Thus Christ, in His own spotless righteousness, after shedding His precious blood, enters into the holy place to cleanse the sanctuary. And there the crimson current is brought into the service of reconciling God to man. Some may look upon this slaying of the heifer as a meaningless ceremony, but it was done by the command of God and bears a deep significance that has not lost its application to the present time. 4T 122.1
The priest used cedar and hyssop, dipping them into the cleansing water and sprinkling the unclean. This symbolized the blood of Christ spilled to cleanse us from moral impurities. The repeated sprinklings illustrate the thoroughness of the work that must be accomplished for the repenting sinner. All that he has must be consecrated. Not only should his own soul be washed clean and pure, but he should strive to have his family, his domestic arrangements, his property, and his entire belongings consecrated to God. 4T 122.2
After the tent had been sprinkled with hyssop, over the door of those cleansed was written: I am not my own; Lord, I am Thine. Thus should it be with those who profess to be cleansed by the blood of Christ. God is no less exacting now than He was in olden times. The psalmist, in his prayer, refers to this symbolic ceremony when he says: “Purge me with hyssop, and I shall be clean: wash me, and I shall be whiter than snow.” “Create in me a clean heart, O God; and renew a right spirit within me.” “Restore unto me the joy of Thy salvation; and uphold me with Thy free spirit.” 4T 122.3Read in context »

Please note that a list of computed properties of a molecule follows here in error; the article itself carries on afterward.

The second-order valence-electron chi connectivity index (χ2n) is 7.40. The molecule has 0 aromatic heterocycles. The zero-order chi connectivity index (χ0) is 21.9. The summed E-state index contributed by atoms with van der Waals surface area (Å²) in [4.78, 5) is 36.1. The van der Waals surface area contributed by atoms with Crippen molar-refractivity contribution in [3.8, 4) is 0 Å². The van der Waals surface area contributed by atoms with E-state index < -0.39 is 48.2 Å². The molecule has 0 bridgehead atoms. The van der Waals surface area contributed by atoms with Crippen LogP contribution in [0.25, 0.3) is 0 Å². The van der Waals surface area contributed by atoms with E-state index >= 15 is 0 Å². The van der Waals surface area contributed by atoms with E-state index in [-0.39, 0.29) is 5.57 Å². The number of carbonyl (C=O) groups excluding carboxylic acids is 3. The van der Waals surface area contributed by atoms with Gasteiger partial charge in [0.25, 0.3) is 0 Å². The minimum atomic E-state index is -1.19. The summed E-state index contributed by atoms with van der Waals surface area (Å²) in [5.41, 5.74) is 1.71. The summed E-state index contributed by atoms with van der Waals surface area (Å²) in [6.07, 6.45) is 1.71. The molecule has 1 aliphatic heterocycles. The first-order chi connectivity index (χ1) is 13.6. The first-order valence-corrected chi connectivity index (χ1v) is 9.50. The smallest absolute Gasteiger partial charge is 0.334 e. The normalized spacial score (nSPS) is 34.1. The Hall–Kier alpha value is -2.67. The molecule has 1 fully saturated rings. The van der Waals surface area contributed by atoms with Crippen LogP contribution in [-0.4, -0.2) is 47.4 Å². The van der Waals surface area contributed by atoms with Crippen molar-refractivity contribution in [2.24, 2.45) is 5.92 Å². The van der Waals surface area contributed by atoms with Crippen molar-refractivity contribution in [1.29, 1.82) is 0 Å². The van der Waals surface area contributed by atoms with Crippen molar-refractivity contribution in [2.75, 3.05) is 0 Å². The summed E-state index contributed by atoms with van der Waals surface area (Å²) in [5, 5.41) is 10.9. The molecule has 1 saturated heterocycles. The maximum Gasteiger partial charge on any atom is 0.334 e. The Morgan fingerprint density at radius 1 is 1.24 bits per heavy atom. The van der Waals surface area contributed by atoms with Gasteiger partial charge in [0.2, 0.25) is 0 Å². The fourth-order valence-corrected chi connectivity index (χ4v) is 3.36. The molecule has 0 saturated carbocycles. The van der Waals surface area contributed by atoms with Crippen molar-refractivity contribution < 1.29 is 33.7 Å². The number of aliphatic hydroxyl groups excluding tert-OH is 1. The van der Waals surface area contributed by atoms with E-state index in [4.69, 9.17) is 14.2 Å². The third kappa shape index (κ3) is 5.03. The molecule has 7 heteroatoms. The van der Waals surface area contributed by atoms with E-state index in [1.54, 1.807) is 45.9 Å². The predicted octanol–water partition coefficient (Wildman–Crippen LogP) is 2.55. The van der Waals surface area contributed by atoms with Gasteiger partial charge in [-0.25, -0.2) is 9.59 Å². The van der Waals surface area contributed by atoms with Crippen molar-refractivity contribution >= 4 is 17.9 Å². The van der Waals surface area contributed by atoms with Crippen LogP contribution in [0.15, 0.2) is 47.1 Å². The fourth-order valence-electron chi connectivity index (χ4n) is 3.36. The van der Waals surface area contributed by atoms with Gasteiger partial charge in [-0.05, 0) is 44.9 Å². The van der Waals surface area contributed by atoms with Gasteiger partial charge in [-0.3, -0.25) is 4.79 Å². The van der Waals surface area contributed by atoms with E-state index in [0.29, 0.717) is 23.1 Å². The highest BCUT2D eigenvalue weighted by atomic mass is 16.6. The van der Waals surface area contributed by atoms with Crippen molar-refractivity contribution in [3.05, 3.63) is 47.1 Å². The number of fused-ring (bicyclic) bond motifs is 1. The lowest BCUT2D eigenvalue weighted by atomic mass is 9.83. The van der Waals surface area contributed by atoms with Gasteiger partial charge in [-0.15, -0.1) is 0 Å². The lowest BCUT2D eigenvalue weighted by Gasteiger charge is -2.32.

Another compact—called in Scripture the “old” covenant—was formed between God and Israel at Sinai, and was then ratified by the blood of a sacrifice. The Abrahamic covenant was ratified by the blood of Christ, and it is called the “second,” or “new,” covenant, because the blood by which it was sealed was shed after the blood of the first covenant. That the new covenant was valid in the days of Abraham is evident from the fact that it was then confirmed both by the promise and by the oath of God—the “two immutable things, in which it was impossible for God to lie.” Hebrews 6:18. PP 371.1